4. Church Of Sao Francisco

One of the most important Gothic monuments in Porto (if not the most important), the Church of São Francisco is a wonderful, large church, with the insides having been decorated in traditional baroque manner. It is located right inside the city center which has been declared as a World Heritage Site by the UN.

 It used to house the old cloisters which were burned down in the 1832 Siege of Porto.

5. Muralha Fernandina

This wonderful, but lesser-known path has a 14th century wall to see, and it’s just up the Luis I Bridge. It’s part of a larger UNESCO world heritage site, though very little tourists actually wind up here. You can see battlements at Largo 1. De Dezembro, and at the entrance you are greeted by a beautiful albeit small garden which has orange trees.

The clincher for this place though is the view of the Douro from up top.

6. Pinhao Railway Station

This is part of the entire Duoro Valley experience – it might be a small railway station, but it packs quite a punch as far as places to visit are concerned. The first train to the Pinhâo railway station departed on the 1st of June, way back in 1880, which means you’re walking through history as you spend time on the railway station!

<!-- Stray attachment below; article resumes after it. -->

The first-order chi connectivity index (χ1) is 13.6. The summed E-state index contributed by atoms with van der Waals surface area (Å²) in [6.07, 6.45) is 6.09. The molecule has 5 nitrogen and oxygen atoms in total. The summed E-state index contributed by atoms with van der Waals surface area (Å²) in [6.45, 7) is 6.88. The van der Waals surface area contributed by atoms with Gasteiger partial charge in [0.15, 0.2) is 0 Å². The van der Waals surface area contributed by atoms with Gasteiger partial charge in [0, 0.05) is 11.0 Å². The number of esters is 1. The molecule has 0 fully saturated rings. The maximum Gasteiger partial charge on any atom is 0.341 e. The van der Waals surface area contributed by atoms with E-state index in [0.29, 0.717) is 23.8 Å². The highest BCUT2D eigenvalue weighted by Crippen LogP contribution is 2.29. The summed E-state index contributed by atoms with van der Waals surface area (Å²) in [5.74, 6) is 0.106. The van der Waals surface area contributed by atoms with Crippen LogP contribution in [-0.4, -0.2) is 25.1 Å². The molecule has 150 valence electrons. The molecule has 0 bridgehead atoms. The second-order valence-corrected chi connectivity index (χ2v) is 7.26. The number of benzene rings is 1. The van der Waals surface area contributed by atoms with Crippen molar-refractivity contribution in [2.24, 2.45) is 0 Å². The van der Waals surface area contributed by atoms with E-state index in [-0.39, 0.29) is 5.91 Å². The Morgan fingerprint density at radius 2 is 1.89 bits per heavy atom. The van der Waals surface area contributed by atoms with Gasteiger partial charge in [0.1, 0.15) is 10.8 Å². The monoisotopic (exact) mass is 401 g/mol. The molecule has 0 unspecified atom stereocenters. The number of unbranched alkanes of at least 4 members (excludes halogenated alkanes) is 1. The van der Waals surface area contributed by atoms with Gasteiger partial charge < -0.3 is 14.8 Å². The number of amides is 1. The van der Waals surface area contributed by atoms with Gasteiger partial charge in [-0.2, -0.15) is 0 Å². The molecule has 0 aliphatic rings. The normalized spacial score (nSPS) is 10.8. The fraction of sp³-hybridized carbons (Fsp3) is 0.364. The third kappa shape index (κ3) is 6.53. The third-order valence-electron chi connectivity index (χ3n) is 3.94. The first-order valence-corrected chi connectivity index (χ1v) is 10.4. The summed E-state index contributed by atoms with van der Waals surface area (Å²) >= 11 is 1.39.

There is a lot of artwork on the walls of the station which you will definitely enjoy.

7. Douro Valley River Cruise

This one is also best enjoyed as part of the guided tour to the Douro Valley. This also needs a fair bit of time, but it’s manageable on a day trip to the valley. A recommendation is to go on the local rabelos boats, which are available as part of guided tours and provide you the true Douro Valley experience.

8.Igreja do Carmo

 This baroque-rococo style church is one of the highlights of Porto, which was built by carmelite laymen. It gets its name from the lady of Carmo, who was the patroness of the Order. Visit for the exquisite outside and inside views, the glass windows and the depictions all over the church.

9. FC Porto Museum

 FC Porto is the local football club, and the locals have dedicated this museum for he sheer love that they have for their football club. There is a main hall full of audiovisual experiences and a number of smaller rooms which documentaries and trophies that the club has won over the years. Football fans should make sure to have time to visit this place.

10. Casa-Museu Guerra Junqueiro

 If you’re not Portuguese, you probably don’t know who Guerra Junueiro is, let alone find out what this museum is all about. Therefore, before visiting this museum, you should probably look up who he was and what he did before heading here – it makes a lot more sense.
Guerra Junqueiro was a high-order politician, writer and journalist in Portugal. Multiple hands have exchanged the property amongst them, before the government took over and converted it into a museum. This house-cum-museum is a testament to his life and his contributions to Portugal as a civil servant.